D. Count 6: Bad Faith, Tortious Conduct, Abuse of Process, et al.

WNC's Amended Complaint pleads Count 6 with three separate potential causes of action. It is based solely on the Defendants' alleged attempt to delay WNC's trademark registration on March 3, 2012, by requesting an extension of time to oppose the registration of "Wine and Canvas" as a trademark. WNC's factual allegations assert that the request for additional time was an abuse of the legal system and its processes.

[A]n abuse of process action requires a finding of misuse or misapplication of process for an end other than that which it was designed to accomplish. The purpose for which the process is used is the only thing of importance. Thus, an abuse of process claim has two elements: (1) an ulterior purpose, and (2) a willful act in the use of process not proper in the regular conduct of the proceeding. The gravamen of that tort is not the wrongfulness of the prosecution, but some extortionate perversion of lawfully initiated process to illegitimate ends. There is no liability where the defendant has done nothing more than carry out the process to its authorized conclusion, even though with bad intentions. A regular and legitimate use of process, though with an ulterior motive or bad intention is not malicious abuse of process.

Brooks v. Harding, 2001 U.S. Dist. LEXIS 6777, at *21-22 (S.D. Ind. Jan. 12, 2001) (internal citations and quotation marks omitted).

The allegations in the Amended Complaint do not support this claim. Most of the allegations relating to this claim are conclusory statements, and WNC's last allegation is that it has been "damaged in an amount to be determined as a result of the Defendants' filing of the Extension Request." (Filing No. 36 at 15, ¶92.) WNC was provided an opportunity to prove up its damages resulting from "Defendants' filing of the Extension Request" during the damages hearing, and it failed to do so. WNC did not provide any evidence that it has suffered damages as a result of the Defaulted Defendants' request for additional time to oppose the trademark registration. Therefore, WNC is not entitled to damages on this count.

E. Count 7: Civil Action Under the Indiana Crime Victims Act (Intimidation and Conversion)

To be entitled to relief under Indiana Code § 34-24-3-1, a person must have "suffer[ed] a pecuniary loss as a result of a violation of IC 35-43, IC XX-XX-X-X, IC XX-XX-X-X, or IC 35-45-9." WNC is seeking civil relief for the criminal acts of intimidation and conversion. Intimidation, codified at Indiana Code § 35-45-2-1, is not a criminal offense enumerated in the Indiana Crime Victims Relief Act for which relief can be awarded in a civil action. Therefore, as a matter of law, WNC cannot be awarded damages against the Defaulted Defendants for any alleged intimidation.

Under Indiana Code § 35-43-4-3, conversion is committed when a person "knowingly or intentionally exerts unauthorized control over property of another person." For this claim, WNC pleaded conclusory allegations that the Defaulted Defendants "have violated I.C. 35-43 in the following particulars:... For Conversion' as expressed in I.C. XX-XX-X-X, " and "[a]s a result of these violations, Plaintiff has suffered actual damages in excess of the minimum jurisdictional requirements of this Court." (Filing No. 36 at 15, ¶¶95-96.) WNC also incorporated the previous paragraphs of the Amended Complaint. But WNC did not plead any specific conduct by the Defaulted Defendants relating to its allegation of criminal conversion. The Court is left to infer that any intentional exertion of unauthorized control over property is related to WNC's trademark, customer lists, and concept. A trademark can be considered property under Indiana law. See An-Hung Yao v. State, 975 N.E.2d 1273, 1281 (Ind. 2012). However, in order to be entitled to relief under the Indiana Crime Victims Relief Act, a plaintiff must show that it suffered a pecuniary loss as a result of the criminal conduct, not just that criminal conduct occurred. See, e.g., Naugle v. Kyler Bros. Servs., 2006 U.S. Dist. LEXIS 22921, at *15 (S.D. Ind. Mar. 31, 2006) (failure to plead "determinant sum" led to dismissal of conversion claim and Indiana Crime Victims Relief Act claim); Scott v. Durham, 2011 U.S. Dist. LEXIS 578, at *24-25 (N.D. Ind. Jan. 3, 2011) (failure to allege pecuniary loss led to adverse summary judgment). WNC simply does not plead facts to support a claim that a pecuniary loss resulted from any criminal conversion. WNC makes no connection between conversion and a pecuniary loss. Additionally, there is no evidence of a pecuniary loss from any conversion that would allow for an award of damages under the Indiana Crime Victims Relief Act.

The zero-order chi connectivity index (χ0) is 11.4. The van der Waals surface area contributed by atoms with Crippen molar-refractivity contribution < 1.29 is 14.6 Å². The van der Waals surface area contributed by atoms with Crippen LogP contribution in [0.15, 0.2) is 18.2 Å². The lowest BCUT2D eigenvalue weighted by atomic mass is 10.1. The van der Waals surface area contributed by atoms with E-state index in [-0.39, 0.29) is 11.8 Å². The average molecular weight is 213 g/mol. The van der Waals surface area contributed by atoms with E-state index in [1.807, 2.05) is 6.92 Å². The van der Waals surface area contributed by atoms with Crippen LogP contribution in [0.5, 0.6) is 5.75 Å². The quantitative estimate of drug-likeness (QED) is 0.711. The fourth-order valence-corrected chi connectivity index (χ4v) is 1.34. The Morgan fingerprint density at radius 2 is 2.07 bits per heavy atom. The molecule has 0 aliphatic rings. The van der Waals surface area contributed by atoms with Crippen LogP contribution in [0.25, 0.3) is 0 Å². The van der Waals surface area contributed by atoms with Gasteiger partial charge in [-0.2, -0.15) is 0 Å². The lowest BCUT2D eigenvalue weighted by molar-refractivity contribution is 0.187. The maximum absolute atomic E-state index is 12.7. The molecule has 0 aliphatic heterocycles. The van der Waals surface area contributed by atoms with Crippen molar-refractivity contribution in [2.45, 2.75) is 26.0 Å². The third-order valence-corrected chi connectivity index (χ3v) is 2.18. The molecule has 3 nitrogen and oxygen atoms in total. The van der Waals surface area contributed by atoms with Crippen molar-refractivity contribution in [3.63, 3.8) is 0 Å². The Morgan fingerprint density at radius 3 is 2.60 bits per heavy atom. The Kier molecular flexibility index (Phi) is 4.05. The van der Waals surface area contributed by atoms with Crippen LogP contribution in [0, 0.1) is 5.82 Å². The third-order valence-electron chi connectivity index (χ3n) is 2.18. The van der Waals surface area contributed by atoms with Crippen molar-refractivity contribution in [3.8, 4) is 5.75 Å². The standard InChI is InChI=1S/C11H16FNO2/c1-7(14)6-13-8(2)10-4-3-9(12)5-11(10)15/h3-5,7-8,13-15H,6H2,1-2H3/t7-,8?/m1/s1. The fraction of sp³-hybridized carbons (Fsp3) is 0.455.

F. Count 8: Breach/Equitable Relief

Because the Court must accept as true all allegations relating to liability, the Court must accept that the parties orally agreed to a business arrangement as evidenced in the full licensing package attached as Exhibit A to the Amended Complaint (Filing No. 36-1). See Bogie v. Rosenberg, 705 F.3d 603, 609 (7th Cir. 2013) (courts consider the facts in the complaint as well as the exhibits attached to the complaint, and where the exhibits contradict the allegations in the complaint, the exhibits generally will control).

A review of the full licensing package reveals that each of the agreements was between WNC and YN Canvas, not Weisser or Muylle individually, with the exception of the "Intellectual Property License Agreement, " which was to be between WNC and WC SF BAY LLC. The allegations in the Amended Complaint assert that the parties "would form" WC SF BAY LLC, which "would license" WNC's trademarks and "would operate" a WNC location in San Francisco (Filing No. 36 at 5, ¶28). WC SF BAY LLC "was to be owned by two (2) members:" WNC and YN Canvas. (Id. ) However, the remaining allegations do not support a conclusion that WC SF BAY LLC actually was ever formed, and the evidence suggests that it never was formed. Therefore, the Court will consider the parties to the "Intellectual Property License Agreement" to be WNC and YN Canvas, which is consistent with the other agreements in the full licensing package, consistent with the proposed operating agreement of WC SF BAY LLC wherein YN Canvas would receive 100% of the net profits, and consistent with the signature lines in the "Intellectual Property License Agreement, " requiring signatures in corporate, not individual, capacities. This also is consistent with the evidence presented at trial and during the damages hearing: YN Canvas actually was formed and actually did operate the business in San Francisco.